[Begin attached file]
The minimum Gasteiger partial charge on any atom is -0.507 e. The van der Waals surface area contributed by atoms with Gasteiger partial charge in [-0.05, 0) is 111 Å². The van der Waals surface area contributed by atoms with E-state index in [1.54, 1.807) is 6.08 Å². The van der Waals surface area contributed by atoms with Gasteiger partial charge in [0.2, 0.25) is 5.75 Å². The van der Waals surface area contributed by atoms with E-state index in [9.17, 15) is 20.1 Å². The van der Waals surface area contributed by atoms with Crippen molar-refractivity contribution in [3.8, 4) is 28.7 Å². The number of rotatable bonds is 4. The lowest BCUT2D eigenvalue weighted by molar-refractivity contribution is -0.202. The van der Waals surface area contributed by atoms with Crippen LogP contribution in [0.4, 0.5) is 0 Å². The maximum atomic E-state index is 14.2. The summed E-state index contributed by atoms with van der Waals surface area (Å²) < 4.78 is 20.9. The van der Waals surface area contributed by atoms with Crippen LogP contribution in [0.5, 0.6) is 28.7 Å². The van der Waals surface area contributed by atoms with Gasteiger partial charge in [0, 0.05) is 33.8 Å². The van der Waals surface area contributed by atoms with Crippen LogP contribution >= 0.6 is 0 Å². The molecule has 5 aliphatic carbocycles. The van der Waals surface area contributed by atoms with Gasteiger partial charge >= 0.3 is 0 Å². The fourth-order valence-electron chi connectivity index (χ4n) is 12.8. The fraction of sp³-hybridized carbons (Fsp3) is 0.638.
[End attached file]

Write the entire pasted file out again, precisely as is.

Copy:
The minimum Gasteiger partial charge on any atom is -0.507 e. The van der Waals surface area contributed by atoms with Gasteiger partial charge in [-0.05, 0) is 111 Å². The van der Waals surface area contributed by atoms with E-state index in [1.54, 1.807) is 6.08 Å². The van der Waals surface area contributed by atoms with Gasteiger partial charge in [0.2, 0.25) is 5.75 Å². The van der Waals surface area contributed by atoms with E-state index in [9.17, 15) is 20.1 Å². The van der Waals surface area contributed by atoms with Crippen molar-refractivity contribution in [3.8, 4) is 28.7 Å². The number of rotatable bonds is 4. The lowest BCUT2D eigenvalue weighted by molar-refractivity contribution is -0.202. The van der Waals surface area contributed by atoms with Crippen LogP contribution in [0.4, 0.5) is 0 Å². The maximum atomic E-state index is 14.2. The summed E-state index contributed by atoms with van der Waals surface area (Å²) < 4.78 is 20.9. The van der Waals surface area contributed by atoms with Crippen LogP contribution in [0.5, 0.6) is 28.7 Å². The van der Waals surface area contributed by atoms with Gasteiger partial charge in [0, 0.05) is 33.8 Å². The van der Waals surface area contributed by atoms with Crippen LogP contribution >= 0.6 is 0 Å². The molecule has 5 aliphatic carbocycles. The van der Waals surface area contributed by atoms with Gasteiger partial charge >= 0.3 is 0 Å². The fourth-order valence-electron chi connectivity index (χ4n) is 12.8. The fraction of sp³-hybridized carbons (Fsp3) is 0.638.